Obesity-news has covered recent studies on phentermine, but since it is an older drug, no new efficacy trials have been conducted. The one notable exception, are several trials on the combination of fenfluramine and phentermine in the early and mid 1990s. The most famous of those trials was the four-year study conducted by Michael Weintraub. In addition, recent studies on phentermine combined with other medications have been conducted, including one on phentermine and orlistat (Xenical) and phentermine and bupropion (Wellbutrin -- subscribers).


Sibutramine (Meridia®)

Sibutramine, which was approved as an anti-obesity drug in February 1998, is a serotonin and norepinephrine reuptake inhibitor (SNRI) that works on hunger centers in the brain. Unlike phentermine and fenfluramine which affect the release and the reuptake of dopamine, norepinephrine and serotonin, Meridia® primarily affects the reuptake of norepinephrine and serotonin. It does not release neurotransmitters from the synapse. Most patients who take Meridia can expect to lose 5-10 percent of their body weight taking this drug. Like with most obesity medications, the majority of patients will not become normal weight taking Meridia, even with additional exercise and a change in diet. However, the weight loss will improve the health of most patients, and reduce the risk of obesity related diseases. In 1998 Obesity-news ran a survey on Meridia, which found that most patients who previously took phen/fen did not respond well to sibutramine. The results are available on our Obesity-101 site.

Obesity-news has covered sibutramine extensively over the past few years, including a monograph in 1997 (subscribers) and in-depth coverage of the Knoll press conference in February 1998 (subscribers). In addition, Obesity-news has reported on many of the efficacy studies and research on sibutramine and metabolic rate.

Benzphetamine (Didrex)

Along with phendimetrazine, benzphetamine is a schedule 3 drug. It is dispensed in scored 50 mg tablets, and prescribed in 25 mg to 50 mg doses one to three times per day.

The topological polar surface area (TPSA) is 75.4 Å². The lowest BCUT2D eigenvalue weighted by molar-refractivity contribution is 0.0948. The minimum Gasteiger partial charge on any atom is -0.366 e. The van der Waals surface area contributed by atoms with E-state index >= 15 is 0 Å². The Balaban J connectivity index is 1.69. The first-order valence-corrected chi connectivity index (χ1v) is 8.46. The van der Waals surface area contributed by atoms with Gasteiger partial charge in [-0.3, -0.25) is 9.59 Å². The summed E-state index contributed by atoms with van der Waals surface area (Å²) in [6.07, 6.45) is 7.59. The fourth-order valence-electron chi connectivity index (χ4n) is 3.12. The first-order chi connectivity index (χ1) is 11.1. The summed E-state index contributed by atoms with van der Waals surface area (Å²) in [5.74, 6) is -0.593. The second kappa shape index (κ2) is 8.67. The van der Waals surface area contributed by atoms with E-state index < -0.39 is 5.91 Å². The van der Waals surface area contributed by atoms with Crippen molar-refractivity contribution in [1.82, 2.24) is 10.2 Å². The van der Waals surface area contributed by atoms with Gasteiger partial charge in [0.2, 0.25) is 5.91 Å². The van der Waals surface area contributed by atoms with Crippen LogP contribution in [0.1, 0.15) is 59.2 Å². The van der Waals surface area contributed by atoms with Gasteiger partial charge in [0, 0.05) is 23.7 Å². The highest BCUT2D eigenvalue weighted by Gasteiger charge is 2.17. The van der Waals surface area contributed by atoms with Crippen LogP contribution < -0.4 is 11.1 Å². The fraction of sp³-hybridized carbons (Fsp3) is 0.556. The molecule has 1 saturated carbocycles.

Mazindol (Sanorex)

Mazindol is another less frequently used anorectic medication, dispensed in 2 mg pills up to 3 times daily before meals.

  • Mazindol monograph. (no longer on-line)

Xenical. (orlistat)

Xenical is a fat blocking pill that absorbs up to a third of dietary fat. It is taken three times a day before meals. Xenical was supposed to be approved before Meridia, but some unexplained incidences of breast cancer showed up in the Xenical group during phase III clinical trials. All the women who had breast cancer developed it in the first six months of the trial, and an independent review panel determined that it was likely they already had the tumors when they entered the study. Xenical is not a systemic drug, and therefore it is unlikely that it caused these cancers.

The Food and Drug Administration agreed with Roche's independent review panel which concluded that the breast cancer incidences were a statistical glitch and approved Xenical for use on April 26, 1999.

Pill identification.

Obesity-news has several resources on the site to help you identify your weight loss medication. Pictures of Xenical can be found on the Obesity-news Xenical page, and a pictures of the 5 mg, 10 mg and 15 mg Meridia capsules can be on the Merida page. In addition, RXList has a pill identification search engine on thousands of prescription medications.